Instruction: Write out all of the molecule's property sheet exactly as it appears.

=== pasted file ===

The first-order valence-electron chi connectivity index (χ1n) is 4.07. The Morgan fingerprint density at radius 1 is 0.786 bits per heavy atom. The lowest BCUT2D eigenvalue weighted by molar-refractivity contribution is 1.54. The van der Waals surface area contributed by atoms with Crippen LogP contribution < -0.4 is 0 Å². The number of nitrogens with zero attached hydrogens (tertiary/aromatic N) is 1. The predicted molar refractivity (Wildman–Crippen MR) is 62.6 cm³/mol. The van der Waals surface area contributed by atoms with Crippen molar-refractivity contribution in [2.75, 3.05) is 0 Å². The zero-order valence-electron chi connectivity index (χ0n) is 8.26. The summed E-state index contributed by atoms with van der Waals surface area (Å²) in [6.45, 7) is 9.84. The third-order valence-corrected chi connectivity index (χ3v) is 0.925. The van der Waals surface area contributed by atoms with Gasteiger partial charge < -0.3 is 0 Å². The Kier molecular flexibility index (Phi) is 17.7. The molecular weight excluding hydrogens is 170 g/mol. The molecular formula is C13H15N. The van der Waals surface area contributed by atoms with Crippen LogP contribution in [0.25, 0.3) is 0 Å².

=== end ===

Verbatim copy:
The first-order valence-electron chi connectivity index (χ1n) is 4.07. The Morgan fingerprint density at radius 1 is 0.786 bits per heavy atom. The lowest BCUT2D eigenvalue weighted by molar-refractivity contribution is 1.54. The van der Waals surface area contributed by atoms with Crippen LogP contribution < -0.4 is 0 Å². The number of nitrogens with zero attached hydrogens (tertiary/aromatic N) is 1. The predicted molar refractivity (Wildman–Crippen MR) is 62.6 cm³/mol. The van der Waals surface area contributed by atoms with Crippen molar-refractivity contribution in [2.75, 3.05) is 0 Å². The zero-order valence-electron chi connectivity index (χ0n) is 8.26. The summed E-state index contributed by atoms with van der Waals surface area (Å²) in [6.45, 7) is 9.84. The third-order valence-corrected chi connectivity index (χ3v) is 0.925. The van der Waals surface area contributed by atoms with Gasteiger partial charge < -0.3 is 0 Å². The Kier molecular flexibility index (Phi) is 17.7. The molecular weight excluding hydrogens is 170 g/mol. The molecular formula is C13H15N. The van der Waals surface area contributed by atoms with Crippen LogP contribution in [0.25, 0.3) is 0 Å².